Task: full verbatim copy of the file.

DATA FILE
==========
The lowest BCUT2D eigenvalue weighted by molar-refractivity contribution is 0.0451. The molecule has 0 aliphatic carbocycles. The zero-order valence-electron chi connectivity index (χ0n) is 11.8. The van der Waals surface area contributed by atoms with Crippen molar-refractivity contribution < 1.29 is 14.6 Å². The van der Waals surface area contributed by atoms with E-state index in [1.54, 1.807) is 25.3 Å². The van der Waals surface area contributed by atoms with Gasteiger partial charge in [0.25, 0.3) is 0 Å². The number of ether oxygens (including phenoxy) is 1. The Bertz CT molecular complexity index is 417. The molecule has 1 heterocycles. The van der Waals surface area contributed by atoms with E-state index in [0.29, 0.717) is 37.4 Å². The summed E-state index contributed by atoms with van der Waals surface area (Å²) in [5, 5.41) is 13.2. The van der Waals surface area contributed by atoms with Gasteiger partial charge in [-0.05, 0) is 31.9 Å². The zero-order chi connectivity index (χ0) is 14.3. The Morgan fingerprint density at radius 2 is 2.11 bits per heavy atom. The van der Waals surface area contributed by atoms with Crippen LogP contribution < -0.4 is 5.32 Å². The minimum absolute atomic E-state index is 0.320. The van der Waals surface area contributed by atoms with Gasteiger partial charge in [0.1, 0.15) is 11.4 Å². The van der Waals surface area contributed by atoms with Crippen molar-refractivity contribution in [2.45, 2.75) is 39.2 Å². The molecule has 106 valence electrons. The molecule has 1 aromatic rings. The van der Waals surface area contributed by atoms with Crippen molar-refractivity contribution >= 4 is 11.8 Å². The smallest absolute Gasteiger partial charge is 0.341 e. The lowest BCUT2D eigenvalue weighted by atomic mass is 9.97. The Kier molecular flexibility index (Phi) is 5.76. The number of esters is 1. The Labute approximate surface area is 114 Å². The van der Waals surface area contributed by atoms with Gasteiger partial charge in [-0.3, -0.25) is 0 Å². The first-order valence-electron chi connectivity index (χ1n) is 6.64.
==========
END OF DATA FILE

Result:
The lowest BCUT2D eigenvalue weighted by molar-refractivity contribution is 0.0451. The molecule has 0 aliphatic carbocycles. The zero-order valence-electron chi connectivity index (χ0n) is 11.8. The van der Waals surface area contributed by atoms with Crippen molar-refractivity contribution < 1.29 is 14.6 Å². The van der Waals surface area contributed by atoms with E-state index in [1.54, 1.807) is 25.3 Å². The van der Waals surface area contributed by atoms with Gasteiger partial charge in [0.25, 0.3) is 0 Å². The number of ether oxygens (including phenoxy) is 1. The Bertz CT molecular complexity index is 417. The molecule has 1 heterocycles. The van der Waals surface area contributed by atoms with E-state index in [0.29, 0.717) is 37.4 Å². The summed E-state index contributed by atoms with van der Waals surface area (Å²) in [5, 5.41) is 13.2. The van der Waals surface area contributed by atoms with Gasteiger partial charge in [-0.05, 0) is 31.9 Å². The zero-order chi connectivity index (χ0) is 14.3. The Morgan fingerprint density at radius 2 is 2.11 bits per heavy atom. The van der Waals surface area contributed by atoms with Crippen LogP contribution < -0.4 is 5.32 Å². The minimum absolute atomic E-state index is 0.320. The van der Waals surface area contributed by atoms with Gasteiger partial charge in [0.1, 0.15) is 11.4 Å². The van der Waals surface area contributed by atoms with Crippen molar-refractivity contribution in [2.45, 2.75) is 39.2 Å². The molecule has 106 valence electrons. The molecule has 1 aromatic rings. The van der Waals surface area contributed by atoms with Crippen molar-refractivity contribution >= 4 is 11.8 Å². The smallest absolute Gasteiger partial charge is 0.341 e. The lowest BCUT2D eigenvalue weighted by atomic mass is 9.97. The Kier molecular flexibility index (Phi) is 5.76. The number of esters is 1. The Labute approximate surface area is 114 Å². The van der Waals surface area contributed by atoms with Gasteiger partial charge in [-0.3, -0.25) is 0 Å². The first-order valence-electron chi connectivity index (χ1n) is 6.64.